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I want to write a program to see if an integer is the power of another integer(true return 1 and false return 0). And the code is as follows:

#include <stdio.h>
#include <math.h>

int cal_base_power(int);

int main()
{
int x,r;
printf("Please input an integer\n");
scanf("%d\n",&x);
r=cal_base_power(x);
printf("result is %d\n",r);
}

int cal_base_power(int input)
{
int i=2;
double a=pow(input,(double)1/i);
while (a>=2)
{
        if ((double)a==(int)a)

        return 1;               

        i++;
        a=pow(input,(double)1/i);

}

    return 0;


}

It is ok with 4,8,125 some cases like these. But failed when input 216 and 343. Also it will not automatically output 0 and 1. I must input some random characteristics before the result 0 or 1 comes out. Can anyone help me? I know it is quite easy. But I really need your help

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This thread should be helpful stackoverflow.com/questions/295579/… –  Mahesh Sep 13 '11 at 4:15
    
Are you sure you didn't mean to start a off as sqrt(input)? I mean, that's what you're doing, but the code you wrote is more complex. Nothing looks actually wrong with the code, though. Passes my check. –  Borealid Sep 13 '11 at 4:15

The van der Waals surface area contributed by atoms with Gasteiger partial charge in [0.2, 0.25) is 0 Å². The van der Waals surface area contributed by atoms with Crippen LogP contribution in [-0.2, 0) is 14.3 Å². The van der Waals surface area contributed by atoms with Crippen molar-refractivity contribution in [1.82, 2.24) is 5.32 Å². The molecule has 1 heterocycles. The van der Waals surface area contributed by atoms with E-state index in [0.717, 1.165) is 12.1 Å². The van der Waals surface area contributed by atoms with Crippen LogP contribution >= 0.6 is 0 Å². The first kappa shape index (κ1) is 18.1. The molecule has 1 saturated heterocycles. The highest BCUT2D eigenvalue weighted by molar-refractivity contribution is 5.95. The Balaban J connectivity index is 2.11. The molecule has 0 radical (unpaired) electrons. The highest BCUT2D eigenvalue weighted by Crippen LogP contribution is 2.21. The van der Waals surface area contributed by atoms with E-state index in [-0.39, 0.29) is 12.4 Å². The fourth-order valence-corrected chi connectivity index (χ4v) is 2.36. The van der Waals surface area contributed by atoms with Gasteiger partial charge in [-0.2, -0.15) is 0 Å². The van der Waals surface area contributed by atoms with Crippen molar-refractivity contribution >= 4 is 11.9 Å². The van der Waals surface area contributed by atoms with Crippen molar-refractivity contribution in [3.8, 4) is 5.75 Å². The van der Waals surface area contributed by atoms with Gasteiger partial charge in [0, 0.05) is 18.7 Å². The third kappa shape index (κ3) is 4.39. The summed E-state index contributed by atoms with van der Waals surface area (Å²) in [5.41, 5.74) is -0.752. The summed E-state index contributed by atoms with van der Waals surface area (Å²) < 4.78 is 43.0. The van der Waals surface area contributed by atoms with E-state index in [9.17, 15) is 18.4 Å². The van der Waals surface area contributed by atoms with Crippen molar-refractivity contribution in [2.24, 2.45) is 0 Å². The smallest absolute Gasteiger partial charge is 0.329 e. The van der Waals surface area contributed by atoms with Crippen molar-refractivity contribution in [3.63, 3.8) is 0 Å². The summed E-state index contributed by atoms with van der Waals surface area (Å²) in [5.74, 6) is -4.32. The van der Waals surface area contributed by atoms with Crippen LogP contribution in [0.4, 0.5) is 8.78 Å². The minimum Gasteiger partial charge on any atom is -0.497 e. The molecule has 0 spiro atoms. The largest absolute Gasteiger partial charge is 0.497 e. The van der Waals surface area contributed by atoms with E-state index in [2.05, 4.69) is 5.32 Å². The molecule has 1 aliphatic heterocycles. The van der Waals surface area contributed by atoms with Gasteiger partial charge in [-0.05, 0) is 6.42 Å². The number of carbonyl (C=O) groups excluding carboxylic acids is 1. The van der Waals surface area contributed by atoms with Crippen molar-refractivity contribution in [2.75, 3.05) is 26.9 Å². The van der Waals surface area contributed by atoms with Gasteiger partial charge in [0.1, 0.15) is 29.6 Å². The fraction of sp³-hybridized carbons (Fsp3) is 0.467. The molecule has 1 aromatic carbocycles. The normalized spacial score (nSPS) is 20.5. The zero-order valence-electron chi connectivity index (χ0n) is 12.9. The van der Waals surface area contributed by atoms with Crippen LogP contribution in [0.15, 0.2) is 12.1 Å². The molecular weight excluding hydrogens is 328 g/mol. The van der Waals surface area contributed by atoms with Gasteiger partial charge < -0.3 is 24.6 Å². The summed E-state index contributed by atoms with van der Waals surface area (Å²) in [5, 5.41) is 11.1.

(double)a==(int)a this is weird, because of the limited (huge but still limited) precision of floating point numbers, if I were you, I would try another solution... for instance start with 2, calculates its pows while < a, continue with 3 etc. –  Simon Sep 13 '11 at 4:18
    
Mahesh, Borealid: he seems not looking for the sqrt of the number, but calculate if a number is a pow of any other number –  Simon Sep 13 '11 at 4:21
    
Try an all-integer solution. You will need to turn the algorithm around, calculating the power rather than taking the roots, but it would be exakt (unlike a floating-point solution), it would be much faster, and (for a non-mathematician) you might have a chance to read and understand the code... –  Lindydancer Sep 13 '11 at 5:10

1 Answer 1

You can't do equality comparisons on floating-point.

(double)a==(int)a

Due to round-off error, a might not be exactly an integer even though it's supposed to be.

EDIT:

There's two ways to do this:

  1. Allow tolerance on the comparison: fabs(a - (int)a) < 0.0001 (or something like that, you'll need to tweak the threshold.)
  2. Round a to the nearest integer and power it back up (using integers only) to see if it matches the input.
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